[swift-evolution] Deprecating Trailing Closures

Rainer Brockerhoff rainer at brockerhoff.net
Thu Mar 24 12:28:19 CDT 2016

On 3/24/16 13:59, Erica Sadun via swift-evolution wrote:
>> On Mar 24, 2016, at 10:41 AM, Haravikk via swift-evolution <swift-evolution at swift.org> wrote:
>>> On 24 Mar 2016, at 16:13, William Dillon <william at housedillon.com <mailto:william at housedillon.com>> wrote:
>>> Another thing I like about trailing closures is that it allows me to make custom constructs that feel more like a part of the language.  For example, I really love this extension for NSLock that I have:
>>> extension NSLock {
>>>     func protect(action: (Void) -> Void) {
>>>         self.lock()
>>>         action()
>>>         self.unlock()
>>>     }
>>> }
>>> Now, whenever I need to use my lock, I can just do:
>>> peersLock.protect {
>>>     outputString += "\(self.peers.count) peers:\n"
>>>     for (_, peer) in self.peers {
>>>         outputString += "\(peer)\n"
>>>     }
>>> }
>>> To me, it looks cleaner to me to not have this paren dangling around at the end.  On this one I’d definitely say that if you don’t like it, don’t use it.  I don’t *think* that you’re forced to use it anywhere.  It’s a hard sell to take it away from everyone.
>>> - Will
>> I’m not proposing to remove them entirely, in fact your lock example is a perfect example of when a trailing closure makes the most sense, as a form of customised language feature. But I’m wondering if perhaps cases like these should be created using an attribute that specifically enables it? e.g- your definition could become:
>> 	func protect(action: @trailing (Void) -> Void) { … }
>> It’s other cases like common usages of .map() and similar methods where I’ve found myself using the closure in its trailing form less and less, and am not as sure if it’s really needed, or may actually be more of a detriment to the language than a benefit.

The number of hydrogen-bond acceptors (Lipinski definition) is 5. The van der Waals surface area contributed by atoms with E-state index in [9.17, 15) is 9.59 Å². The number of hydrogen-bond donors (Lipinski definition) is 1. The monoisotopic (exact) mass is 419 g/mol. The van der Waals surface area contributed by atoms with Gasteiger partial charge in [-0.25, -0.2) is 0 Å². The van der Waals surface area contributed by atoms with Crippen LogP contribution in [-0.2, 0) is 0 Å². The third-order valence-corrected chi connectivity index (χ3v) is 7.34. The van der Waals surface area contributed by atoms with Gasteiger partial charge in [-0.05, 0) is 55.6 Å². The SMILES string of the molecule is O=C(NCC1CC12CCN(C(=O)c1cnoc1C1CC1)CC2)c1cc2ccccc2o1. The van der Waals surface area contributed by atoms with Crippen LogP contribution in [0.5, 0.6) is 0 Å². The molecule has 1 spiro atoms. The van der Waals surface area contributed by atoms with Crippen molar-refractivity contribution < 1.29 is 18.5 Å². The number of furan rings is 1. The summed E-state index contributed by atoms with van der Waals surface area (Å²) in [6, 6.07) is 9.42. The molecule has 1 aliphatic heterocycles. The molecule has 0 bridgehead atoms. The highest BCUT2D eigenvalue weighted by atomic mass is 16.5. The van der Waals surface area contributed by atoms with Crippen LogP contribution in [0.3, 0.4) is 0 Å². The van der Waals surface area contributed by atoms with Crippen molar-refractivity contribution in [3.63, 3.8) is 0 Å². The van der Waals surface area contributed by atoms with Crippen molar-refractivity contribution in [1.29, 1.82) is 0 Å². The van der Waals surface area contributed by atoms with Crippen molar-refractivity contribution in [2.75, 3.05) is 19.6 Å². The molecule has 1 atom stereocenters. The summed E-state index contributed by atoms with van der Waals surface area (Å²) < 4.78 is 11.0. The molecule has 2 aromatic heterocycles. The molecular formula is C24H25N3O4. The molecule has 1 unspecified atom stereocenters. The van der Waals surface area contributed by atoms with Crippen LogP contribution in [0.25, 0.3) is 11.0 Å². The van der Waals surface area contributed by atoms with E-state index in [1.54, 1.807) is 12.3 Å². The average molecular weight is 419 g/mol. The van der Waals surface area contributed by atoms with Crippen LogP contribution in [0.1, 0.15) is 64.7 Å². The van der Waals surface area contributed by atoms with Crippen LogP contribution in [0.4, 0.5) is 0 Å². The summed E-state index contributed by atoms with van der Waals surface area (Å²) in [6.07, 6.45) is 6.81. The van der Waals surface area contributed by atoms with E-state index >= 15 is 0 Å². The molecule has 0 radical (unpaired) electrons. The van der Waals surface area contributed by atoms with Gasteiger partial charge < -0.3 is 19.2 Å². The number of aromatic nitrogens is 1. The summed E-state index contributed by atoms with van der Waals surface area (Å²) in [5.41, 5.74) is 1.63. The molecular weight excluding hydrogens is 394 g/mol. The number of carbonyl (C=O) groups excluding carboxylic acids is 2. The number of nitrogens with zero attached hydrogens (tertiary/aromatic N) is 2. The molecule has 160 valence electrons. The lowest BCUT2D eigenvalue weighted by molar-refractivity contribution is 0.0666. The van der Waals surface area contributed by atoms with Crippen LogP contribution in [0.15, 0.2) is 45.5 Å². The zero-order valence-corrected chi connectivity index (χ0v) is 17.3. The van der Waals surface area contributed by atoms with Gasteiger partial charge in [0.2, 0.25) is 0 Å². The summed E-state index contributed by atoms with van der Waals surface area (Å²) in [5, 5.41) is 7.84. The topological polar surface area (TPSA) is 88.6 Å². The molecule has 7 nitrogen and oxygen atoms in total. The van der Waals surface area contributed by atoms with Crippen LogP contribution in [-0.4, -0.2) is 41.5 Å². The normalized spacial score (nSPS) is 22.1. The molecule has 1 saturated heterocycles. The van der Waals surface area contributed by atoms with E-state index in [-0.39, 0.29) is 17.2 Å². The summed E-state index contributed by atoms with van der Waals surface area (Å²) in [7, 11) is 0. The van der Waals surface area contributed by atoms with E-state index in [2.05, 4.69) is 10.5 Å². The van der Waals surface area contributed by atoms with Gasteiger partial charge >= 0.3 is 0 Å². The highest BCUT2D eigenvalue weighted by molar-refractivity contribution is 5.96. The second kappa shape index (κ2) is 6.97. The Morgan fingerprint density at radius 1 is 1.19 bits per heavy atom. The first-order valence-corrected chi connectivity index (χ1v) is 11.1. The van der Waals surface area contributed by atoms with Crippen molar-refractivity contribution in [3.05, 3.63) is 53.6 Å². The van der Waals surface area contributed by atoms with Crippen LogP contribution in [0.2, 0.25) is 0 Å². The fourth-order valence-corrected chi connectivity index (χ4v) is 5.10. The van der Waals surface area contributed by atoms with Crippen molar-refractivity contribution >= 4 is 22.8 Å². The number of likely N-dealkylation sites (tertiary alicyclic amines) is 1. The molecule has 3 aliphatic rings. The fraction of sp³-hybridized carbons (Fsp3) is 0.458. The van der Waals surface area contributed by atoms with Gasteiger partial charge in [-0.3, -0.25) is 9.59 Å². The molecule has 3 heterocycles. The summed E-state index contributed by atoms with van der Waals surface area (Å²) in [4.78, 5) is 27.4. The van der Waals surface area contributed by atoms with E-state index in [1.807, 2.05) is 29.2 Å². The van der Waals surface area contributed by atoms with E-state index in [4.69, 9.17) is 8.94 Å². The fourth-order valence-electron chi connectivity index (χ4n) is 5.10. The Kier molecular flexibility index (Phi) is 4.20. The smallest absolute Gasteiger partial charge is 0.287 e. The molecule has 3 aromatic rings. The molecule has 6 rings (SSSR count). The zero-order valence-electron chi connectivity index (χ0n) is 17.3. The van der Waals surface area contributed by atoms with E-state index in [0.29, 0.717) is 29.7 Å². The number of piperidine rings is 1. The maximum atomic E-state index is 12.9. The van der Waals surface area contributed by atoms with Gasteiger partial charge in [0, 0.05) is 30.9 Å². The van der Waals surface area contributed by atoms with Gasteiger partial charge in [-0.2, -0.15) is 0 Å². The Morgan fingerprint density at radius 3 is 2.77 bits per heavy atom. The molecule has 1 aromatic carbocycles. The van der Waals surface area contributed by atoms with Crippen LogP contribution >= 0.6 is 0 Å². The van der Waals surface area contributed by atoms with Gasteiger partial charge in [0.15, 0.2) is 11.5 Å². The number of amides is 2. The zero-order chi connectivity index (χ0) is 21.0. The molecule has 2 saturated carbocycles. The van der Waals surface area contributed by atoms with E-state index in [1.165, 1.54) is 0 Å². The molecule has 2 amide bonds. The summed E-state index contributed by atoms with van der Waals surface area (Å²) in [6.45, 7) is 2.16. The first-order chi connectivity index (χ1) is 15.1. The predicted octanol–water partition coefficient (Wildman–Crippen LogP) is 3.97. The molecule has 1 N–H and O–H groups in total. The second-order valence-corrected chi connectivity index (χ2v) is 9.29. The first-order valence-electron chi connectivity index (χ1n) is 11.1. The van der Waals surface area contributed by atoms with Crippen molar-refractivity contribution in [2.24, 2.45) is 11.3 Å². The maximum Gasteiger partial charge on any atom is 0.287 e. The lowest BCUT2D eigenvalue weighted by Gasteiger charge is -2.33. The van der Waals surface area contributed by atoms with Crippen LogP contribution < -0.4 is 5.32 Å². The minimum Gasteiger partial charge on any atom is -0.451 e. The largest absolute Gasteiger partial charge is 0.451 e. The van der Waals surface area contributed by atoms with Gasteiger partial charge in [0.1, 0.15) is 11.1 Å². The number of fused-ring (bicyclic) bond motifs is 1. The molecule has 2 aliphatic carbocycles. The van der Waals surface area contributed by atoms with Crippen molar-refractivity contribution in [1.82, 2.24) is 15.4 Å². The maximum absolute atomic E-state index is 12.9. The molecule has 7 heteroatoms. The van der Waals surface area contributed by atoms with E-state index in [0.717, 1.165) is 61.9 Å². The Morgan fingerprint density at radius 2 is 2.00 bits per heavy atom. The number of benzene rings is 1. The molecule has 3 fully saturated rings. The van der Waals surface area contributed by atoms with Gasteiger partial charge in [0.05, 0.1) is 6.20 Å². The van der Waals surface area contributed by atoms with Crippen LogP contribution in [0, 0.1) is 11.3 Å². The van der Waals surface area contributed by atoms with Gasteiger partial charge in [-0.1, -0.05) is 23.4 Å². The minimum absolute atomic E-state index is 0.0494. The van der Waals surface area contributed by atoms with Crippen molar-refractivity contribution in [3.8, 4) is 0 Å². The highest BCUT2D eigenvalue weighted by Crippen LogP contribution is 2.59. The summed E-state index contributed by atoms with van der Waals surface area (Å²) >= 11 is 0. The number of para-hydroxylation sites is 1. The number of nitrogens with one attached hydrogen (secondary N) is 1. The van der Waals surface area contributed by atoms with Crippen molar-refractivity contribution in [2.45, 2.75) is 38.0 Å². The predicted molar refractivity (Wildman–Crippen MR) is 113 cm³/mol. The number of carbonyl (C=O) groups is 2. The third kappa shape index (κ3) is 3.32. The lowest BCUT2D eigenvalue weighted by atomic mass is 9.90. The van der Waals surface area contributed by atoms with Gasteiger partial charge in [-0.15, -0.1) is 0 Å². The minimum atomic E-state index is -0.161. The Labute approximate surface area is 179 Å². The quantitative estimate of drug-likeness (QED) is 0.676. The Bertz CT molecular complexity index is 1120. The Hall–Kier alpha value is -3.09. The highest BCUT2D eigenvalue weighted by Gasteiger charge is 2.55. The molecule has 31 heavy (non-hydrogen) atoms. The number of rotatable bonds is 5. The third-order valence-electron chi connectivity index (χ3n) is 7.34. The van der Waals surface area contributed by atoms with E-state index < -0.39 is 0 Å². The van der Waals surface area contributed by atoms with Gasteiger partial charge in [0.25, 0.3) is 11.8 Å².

> I follow the "Rule of Kevin", which is not language enforced. Parens around functional 
> closures (->T), not around procedural (->Void) ones.  This promotes "language construct"-like 
> Void calls, avoids compiler parsing issues when chaining (or using "guard", "if", etc). It lets
> me know instantly how the closure is used. 
> While I was originally reluctant to adopt it, its advantages have become self-evident over time. 
> This ends up being slightly wordier, especially in the few cases you need to use argument labels. 

I find trailing closures extremely valuable for APIs like GCD and
NSURLSession and derivates. No more dangling )s.

It's probably my own (style) fault, but in ObjC I sometimes see lines like
making my own code become read-only :-)

Rainer Brockerhoff  <rainer at brockerhoff.net>
Belo Horizonte, Brazil
"In the affairs of others even fools are wise
In their own business even sages err."

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